Emma Watson’s interview with Malala Yousafzai. Feminism is another word for equality

The new generation of influential women is more combative than ever. In occasion of the release of the new documentary about Malala Yousafzai, Emma Watson talks to her. What they said is revolutionary.

The eighteen-year-old activist and Nobel peace prize laureate was interviewed by one of the most popular young actresses and UN global goodwill ambassador for gender equality and women empowerment (UN Women). We’re talking about Malala Yousafzai who, at the premiere of a documentary about her, spoke with Emma Watson.

The most interesting part of the interview is when the young women talk about feminism. Watson is a proud feminist of the new generation: last year, as UN ambassador, she launched a campaign on gender equality called He for she and gave a brilliant and inspired speech (see above) that left an impression on Yousafzai.

“This word ‘feminism’, it has been a very tricky word. When I heard it the first time I heard some negative responses and some positive ones. I hesitated in saying am I feminist or not? Then after hearing your speech, when you said, if not now, when? If not me, who? I decided… there’s nothing wrong by calling yourself a feminist. So I’m a feminist and we all should be a feminist because feminism is another word for equality”.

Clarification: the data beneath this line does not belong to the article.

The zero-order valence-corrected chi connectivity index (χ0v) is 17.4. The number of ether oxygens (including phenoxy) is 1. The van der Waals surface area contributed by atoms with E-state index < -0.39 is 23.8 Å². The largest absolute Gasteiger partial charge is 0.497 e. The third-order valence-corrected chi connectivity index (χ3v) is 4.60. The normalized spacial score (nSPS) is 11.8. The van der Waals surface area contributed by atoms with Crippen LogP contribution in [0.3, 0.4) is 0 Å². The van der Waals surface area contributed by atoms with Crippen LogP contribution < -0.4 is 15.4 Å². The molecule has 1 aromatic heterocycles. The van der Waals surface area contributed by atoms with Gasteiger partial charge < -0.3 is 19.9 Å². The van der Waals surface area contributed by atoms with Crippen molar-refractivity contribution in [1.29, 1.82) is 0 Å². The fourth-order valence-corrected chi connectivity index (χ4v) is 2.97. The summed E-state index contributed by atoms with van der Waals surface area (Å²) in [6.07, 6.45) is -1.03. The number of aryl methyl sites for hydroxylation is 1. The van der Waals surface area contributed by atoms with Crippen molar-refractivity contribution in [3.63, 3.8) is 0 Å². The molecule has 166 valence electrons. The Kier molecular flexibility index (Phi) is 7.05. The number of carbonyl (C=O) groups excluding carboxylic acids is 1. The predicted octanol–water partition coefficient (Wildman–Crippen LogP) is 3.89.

Yousafzai, young yet well-experienced activist, has been fighting for young girls’ right to education since 2009. In 2012, a group of Taliban made an attempt to her life while she was getting on a bus on her way home. She was just 15. In 2014 she was awarded the Nobel Peace Prize for her fight against child oppression and for their right to education. Now it’s time for the documentary about Malala, released in cinemas from 5 November. The director is Davis Guggenheim, who won the Oscar prize for An Inconvenient Truth, the documentary on climate change featuring US ex vicepresident of the United States Al Gore.



Malala Yousafzai’s dream of becoming Pakistan’s prime minister is becoming increasingly real. Before her, Benazir Bhutto, one of the most influential politicians of the Asian country who was killed by Al Qaeda in 2007 in the city of Rawalpindi, was the only female prime minister of the country. And maybe the young activist was exactly inspired by her.

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